How my dad’s forgiveness freed me from perfectionism

betty ming liu Relationships 4 Comments


used to to think that sex and finances were the toughest topics to write about. This post beats them both because I struggle so deeply with unresolved daddy-daughter issues. But I recently said something to my father that represents a complete shift in our relationship. My adult life might finally be in my own hands.

First, full disclosure. Since my dad died 41 years ago, the conversation I’m about to share took place in my head. Talking to him this way feels completely normal because he’s been in there all this time anyway. But my tone and content were new. Here’s what I said:

Dad, I know I failed your expectations. Please forgive me for being imperfect.

Big exhale. Free at last. Yes, I am.

What I’m describing is totally counterintuitive. In fact, asking for forgiveness was NOT my idea. Then I read a great book about saying four things that can change a relationship: I love you, thank you, I forgive you, please forgive me. (Read the blog post HERE.)

One by one, I worked through saying the first three sentences, mowing through a lifetime of bile and bitterness. By the fourth one, I was stumped. If my control freak Chinese immigrant father relentlessly bullied me, why do I need to be forgiven? Forgiven for what? Being a victim??

Asking for forgiveness: a new outlook

Gradually, I worked through emotions that were my second skin. This is what happened for me:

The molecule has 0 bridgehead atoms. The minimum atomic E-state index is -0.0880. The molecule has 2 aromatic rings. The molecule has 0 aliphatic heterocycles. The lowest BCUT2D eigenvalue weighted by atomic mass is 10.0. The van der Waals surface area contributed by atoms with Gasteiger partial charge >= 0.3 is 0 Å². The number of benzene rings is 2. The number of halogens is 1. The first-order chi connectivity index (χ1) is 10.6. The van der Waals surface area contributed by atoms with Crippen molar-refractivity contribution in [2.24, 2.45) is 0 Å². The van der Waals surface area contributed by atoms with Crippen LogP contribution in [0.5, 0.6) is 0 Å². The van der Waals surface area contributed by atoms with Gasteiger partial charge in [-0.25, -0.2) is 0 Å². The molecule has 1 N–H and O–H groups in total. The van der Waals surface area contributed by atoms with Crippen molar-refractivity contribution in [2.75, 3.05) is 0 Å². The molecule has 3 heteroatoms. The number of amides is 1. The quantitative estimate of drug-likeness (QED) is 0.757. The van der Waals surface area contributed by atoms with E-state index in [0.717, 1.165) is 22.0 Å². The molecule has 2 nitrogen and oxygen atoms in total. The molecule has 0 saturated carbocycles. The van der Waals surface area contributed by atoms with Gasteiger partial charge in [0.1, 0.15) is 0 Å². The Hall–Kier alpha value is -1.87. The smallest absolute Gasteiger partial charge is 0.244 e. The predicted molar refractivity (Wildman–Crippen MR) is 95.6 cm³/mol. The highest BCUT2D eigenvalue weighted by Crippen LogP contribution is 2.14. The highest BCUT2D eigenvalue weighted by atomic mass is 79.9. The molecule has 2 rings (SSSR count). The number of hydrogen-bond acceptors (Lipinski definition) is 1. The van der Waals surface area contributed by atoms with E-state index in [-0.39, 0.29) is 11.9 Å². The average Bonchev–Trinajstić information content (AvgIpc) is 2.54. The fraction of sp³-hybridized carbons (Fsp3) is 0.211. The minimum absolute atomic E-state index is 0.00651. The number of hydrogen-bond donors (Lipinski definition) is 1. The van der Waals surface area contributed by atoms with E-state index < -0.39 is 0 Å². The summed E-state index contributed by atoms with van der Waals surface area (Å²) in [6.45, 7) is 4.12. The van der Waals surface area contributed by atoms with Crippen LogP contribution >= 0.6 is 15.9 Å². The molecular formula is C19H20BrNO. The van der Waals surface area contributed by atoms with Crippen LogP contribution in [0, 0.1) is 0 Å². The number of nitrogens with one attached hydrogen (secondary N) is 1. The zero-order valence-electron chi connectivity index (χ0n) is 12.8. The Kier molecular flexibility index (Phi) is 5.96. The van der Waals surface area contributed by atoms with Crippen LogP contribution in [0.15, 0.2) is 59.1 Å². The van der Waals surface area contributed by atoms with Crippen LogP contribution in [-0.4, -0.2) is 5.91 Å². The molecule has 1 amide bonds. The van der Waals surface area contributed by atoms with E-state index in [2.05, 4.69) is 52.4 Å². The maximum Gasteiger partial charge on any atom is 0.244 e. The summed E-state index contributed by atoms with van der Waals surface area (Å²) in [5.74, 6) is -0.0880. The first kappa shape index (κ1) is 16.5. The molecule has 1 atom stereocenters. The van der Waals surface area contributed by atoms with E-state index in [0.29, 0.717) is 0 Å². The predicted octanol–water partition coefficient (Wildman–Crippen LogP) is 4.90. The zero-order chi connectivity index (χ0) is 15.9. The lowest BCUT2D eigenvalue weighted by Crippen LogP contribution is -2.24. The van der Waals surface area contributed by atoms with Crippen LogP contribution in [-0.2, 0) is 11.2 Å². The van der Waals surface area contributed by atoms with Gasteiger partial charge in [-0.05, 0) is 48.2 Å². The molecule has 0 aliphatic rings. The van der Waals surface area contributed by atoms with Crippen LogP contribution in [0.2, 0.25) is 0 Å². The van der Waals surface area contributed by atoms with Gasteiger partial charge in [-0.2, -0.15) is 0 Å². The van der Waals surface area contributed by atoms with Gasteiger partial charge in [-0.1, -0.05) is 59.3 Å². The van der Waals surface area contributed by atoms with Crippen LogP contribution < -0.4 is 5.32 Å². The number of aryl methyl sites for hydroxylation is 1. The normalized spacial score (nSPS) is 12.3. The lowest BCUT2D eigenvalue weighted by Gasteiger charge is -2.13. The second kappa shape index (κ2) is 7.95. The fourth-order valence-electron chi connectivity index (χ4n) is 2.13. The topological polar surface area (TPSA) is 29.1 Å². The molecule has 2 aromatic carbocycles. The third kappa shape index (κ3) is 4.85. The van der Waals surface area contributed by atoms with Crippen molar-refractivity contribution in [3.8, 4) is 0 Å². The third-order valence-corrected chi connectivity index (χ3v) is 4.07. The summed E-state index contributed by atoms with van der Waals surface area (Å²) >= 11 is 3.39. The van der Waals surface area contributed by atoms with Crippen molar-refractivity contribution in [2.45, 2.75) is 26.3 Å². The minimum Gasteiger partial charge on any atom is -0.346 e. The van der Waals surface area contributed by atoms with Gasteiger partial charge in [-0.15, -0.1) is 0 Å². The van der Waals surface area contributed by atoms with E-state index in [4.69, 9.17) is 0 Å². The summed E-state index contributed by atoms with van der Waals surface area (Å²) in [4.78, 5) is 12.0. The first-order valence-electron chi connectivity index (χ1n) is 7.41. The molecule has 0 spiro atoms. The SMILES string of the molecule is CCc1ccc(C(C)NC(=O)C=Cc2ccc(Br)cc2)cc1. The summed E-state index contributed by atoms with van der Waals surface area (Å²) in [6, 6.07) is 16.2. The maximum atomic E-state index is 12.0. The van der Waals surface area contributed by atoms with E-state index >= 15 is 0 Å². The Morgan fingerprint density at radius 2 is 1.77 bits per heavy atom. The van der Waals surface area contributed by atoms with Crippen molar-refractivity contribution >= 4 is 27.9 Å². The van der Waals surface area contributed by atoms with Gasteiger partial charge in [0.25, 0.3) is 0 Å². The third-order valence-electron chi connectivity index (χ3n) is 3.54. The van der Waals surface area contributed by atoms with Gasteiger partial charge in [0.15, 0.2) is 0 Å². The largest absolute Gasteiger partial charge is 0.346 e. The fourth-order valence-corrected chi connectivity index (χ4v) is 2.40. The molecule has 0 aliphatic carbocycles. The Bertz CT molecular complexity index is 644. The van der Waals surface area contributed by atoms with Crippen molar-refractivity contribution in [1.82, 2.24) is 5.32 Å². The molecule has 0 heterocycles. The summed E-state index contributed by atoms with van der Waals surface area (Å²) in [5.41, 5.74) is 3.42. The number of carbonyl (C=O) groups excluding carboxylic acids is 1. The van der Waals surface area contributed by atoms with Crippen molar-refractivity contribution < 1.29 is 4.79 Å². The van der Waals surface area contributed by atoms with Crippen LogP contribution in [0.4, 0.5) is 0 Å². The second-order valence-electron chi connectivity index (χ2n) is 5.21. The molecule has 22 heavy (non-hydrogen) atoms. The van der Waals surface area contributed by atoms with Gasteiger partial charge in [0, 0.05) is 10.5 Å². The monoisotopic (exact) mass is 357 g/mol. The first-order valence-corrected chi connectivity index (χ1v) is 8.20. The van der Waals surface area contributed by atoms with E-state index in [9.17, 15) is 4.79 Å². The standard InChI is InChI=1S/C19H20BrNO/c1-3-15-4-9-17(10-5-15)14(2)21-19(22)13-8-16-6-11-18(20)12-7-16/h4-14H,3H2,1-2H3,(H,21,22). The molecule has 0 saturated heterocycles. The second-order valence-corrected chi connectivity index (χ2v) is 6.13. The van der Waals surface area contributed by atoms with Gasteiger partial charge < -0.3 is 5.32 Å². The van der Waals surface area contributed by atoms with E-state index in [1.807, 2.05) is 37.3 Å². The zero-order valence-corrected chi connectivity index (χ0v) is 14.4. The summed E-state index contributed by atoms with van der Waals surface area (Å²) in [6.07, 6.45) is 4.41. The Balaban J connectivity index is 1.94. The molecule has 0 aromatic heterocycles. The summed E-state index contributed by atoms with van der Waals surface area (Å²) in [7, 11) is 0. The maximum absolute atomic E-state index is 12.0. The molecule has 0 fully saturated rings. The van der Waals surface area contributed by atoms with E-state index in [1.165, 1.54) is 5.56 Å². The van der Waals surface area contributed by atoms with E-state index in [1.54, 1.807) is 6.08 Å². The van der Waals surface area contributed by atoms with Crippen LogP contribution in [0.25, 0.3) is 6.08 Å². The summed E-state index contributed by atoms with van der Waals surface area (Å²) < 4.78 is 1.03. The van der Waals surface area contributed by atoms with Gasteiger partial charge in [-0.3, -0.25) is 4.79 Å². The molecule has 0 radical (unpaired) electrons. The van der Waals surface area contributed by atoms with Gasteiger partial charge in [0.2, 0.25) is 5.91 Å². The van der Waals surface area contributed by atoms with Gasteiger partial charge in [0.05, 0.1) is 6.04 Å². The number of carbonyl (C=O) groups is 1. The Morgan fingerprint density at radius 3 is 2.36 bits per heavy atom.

• I finally saw my father for who he was. No blame, rage, regret, or even much sadness.
  • By getting past my feelings, I felt his disappointment, frustration — and fear.
  • As an immigrant dad, fear dominated his life as he worried about our survival.
  • My ability to ask for forgiveness means I feel his pain without judging his behavior.
  • Once I stopped being judgy about him, I stopped caring about how he judged me!
  • In asking for forgiveness, I understand he felt hurt by me going my own way.
  • In acknowledging his pain as his, I’m also owning my pain as a separate issue.
  • My pain came from trying — and failing — to please him as Little Ms. Perfect.
  • I can let go of people-pleasing now, because I no longer care about being perfect.
  • I’ve already forgiven him. With him forgiving me, we can put the past behind us.

Does this make sense?

Dealing with Dad in therapy

I took everything I’ve just tried to explain to my shrink. Intrigued, he wanted to know more about Dad’s response to this unusual outpouring from my soul. After all, I described the experience as a conversation. How did I know that my father forgave me? Did I hear him say it?

Suddenly, I had to imagine my dad sitting with us. To my surprise, I could no longer conjure up the man who died of a fatal heart attack when I was 19 and he was 70. For crying out loud, I’m about to turn 60 and no longer feel or look anything like my 19-year-old self.

And if I’ve changed, what about him? My father would be 111 right now. Surely, with more than a century of wisdom, his priorities would be different too. Surely, he would forgive me for being an academic slacker who never went to med school. Surely, my updated version of Dad would have better things to do than yell at me for these and a multitude of other “failures.”